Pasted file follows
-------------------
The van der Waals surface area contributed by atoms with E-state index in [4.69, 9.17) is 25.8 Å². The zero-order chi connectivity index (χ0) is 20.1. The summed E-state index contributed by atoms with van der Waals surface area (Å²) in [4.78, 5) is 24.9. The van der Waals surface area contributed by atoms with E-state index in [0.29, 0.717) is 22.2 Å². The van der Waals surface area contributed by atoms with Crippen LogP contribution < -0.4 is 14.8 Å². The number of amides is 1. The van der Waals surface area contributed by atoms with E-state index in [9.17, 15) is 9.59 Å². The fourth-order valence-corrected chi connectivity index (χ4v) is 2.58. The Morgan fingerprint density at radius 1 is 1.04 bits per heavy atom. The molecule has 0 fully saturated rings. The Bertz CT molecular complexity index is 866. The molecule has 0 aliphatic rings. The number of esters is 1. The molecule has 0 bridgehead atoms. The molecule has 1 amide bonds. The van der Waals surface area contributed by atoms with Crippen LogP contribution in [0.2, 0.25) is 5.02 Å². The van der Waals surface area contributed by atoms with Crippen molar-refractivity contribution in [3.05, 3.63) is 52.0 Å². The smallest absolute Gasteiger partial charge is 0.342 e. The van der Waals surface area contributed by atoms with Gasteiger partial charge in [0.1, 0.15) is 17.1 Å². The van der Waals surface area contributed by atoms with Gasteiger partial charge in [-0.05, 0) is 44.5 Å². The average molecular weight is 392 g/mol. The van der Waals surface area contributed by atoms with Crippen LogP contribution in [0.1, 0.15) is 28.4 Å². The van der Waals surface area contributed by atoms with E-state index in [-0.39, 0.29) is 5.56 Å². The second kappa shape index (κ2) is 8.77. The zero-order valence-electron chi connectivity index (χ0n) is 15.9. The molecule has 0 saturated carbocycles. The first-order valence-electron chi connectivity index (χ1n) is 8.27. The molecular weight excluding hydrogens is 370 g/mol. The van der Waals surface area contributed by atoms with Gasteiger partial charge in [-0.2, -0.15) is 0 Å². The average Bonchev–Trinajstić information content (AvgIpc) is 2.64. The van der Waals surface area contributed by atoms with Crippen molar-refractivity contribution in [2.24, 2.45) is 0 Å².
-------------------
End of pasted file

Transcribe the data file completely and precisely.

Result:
The van der Waals surface area contributed by atoms with E-state index in [4.69, 9.17) is 25.8 Å². The zero-order chi connectivity index (χ0) is 20.1. The summed E-state index contributed by atoms with van der Waals surface area (Å²) in [4.78, 5) is 24.9. The van der Waals surface area contributed by atoms with E-state index in [0.29, 0.717) is 22.2 Å². The van der Waals surface area contributed by atoms with Crippen LogP contribution < -0.4 is 14.8 Å². The number of amides is 1. The van der Waals surface area contributed by atoms with E-state index in [9.17, 15) is 9.59 Å². The fourth-order valence-corrected chi connectivity index (χ4v) is 2.58. The Morgan fingerprint density at radius 1 is 1.04 bits per heavy atom. The molecule has 0 fully saturated rings. The Bertz CT molecular complexity index is 866. The molecule has 0 aliphatic rings. The number of esters is 1. The molecule has 0 bridgehead atoms. The molecule has 1 amide bonds. The van der Waals surface area contributed by atoms with Crippen LogP contribution in [0.2, 0.25) is 5.02 Å². The van der Waals surface area contributed by atoms with Crippen molar-refractivity contribution in [3.05, 3.63) is 52.0 Å². The smallest absolute Gasteiger partial charge is 0.342 e. The van der Waals surface area contributed by atoms with Gasteiger partial charge in [0.1, 0.15) is 17.1 Å². The van der Waals surface area contributed by atoms with Gasteiger partial charge in [-0.05, 0) is 44.5 Å². The average molecular weight is 392 g/mol. The van der Waals surface area contributed by atoms with Crippen LogP contribution in [0.1, 0.15) is 28.4 Å². The van der Waals surface area contributed by atoms with E-state index in [-0.39, 0.29) is 5.56 Å². The second kappa shape index (κ2) is 8.77. The zero-order valence-electron chi connectivity index (χ0n) is 15.9. The molecule has 0 saturated carbocycles. The first-order valence-electron chi connectivity index (χ1n) is 8.27. The molecular weight excluding hydrogens is 370 g/mol. The van der Waals surface area contributed by atoms with Gasteiger partial charge in [-0.2, -0.15) is 0 Å². The average Bonchev–Trinajstić information content (AvgIpc) is 2.64. The van der Waals surface area contributed by atoms with Crippen molar-refractivity contribution in [2.24, 2.45) is 0 Å².